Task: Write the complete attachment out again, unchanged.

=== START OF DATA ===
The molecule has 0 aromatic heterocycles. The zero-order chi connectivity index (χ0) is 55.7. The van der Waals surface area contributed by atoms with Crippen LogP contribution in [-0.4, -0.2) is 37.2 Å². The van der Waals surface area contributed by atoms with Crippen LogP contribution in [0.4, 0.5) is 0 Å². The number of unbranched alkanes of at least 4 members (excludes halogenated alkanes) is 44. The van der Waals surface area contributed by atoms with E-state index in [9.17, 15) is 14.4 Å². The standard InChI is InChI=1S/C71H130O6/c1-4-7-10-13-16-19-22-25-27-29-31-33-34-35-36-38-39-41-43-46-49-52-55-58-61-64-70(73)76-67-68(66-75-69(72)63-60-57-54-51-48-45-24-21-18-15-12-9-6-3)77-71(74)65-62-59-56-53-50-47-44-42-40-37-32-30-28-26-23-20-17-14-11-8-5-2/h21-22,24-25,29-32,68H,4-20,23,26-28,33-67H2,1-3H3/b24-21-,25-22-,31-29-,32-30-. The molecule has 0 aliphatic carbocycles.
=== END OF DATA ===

The molecule has 0 aromatic heterocycles. The zero-order chi connectivity index (χ0) is 55.7. The van der Waals surface area contributed by atoms with Crippen LogP contribution in [-0.4, -0.2) is 37.2 Å². The van der Waals surface area contributed by atoms with Crippen LogP contribution in [0.4, 0.5) is 0 Å². The number of unbranched alkanes of at least 4 members (excludes halogenated alkanes) is 44. The van der Waals surface area contributed by atoms with E-state index in [9.17, 15) is 14.4 Å². The standard InChI is InChI=1S/C71H130O6/c1-4-7-10-13-16-19-22-25-27-29-31-33-34-35-36-38-39-41-43-46-49-52-55-58-61-64-70(73)76-67-68(66-75-69(72)63-60-57-54-51-48-45-24-21-18-15-12-9-6-3)77-71(74)65-62-59-56-53-50-47-44-42-40-37-32-30-28-26-23-20-17-14-11-8-5-2/h21-22,24-25,29-32,68H,4-20,23,26-28,33-67H2,1-3H3/b24-21-,25-22-,31-29-,32-30-. The molecule has 0 aliphatic carbocycles.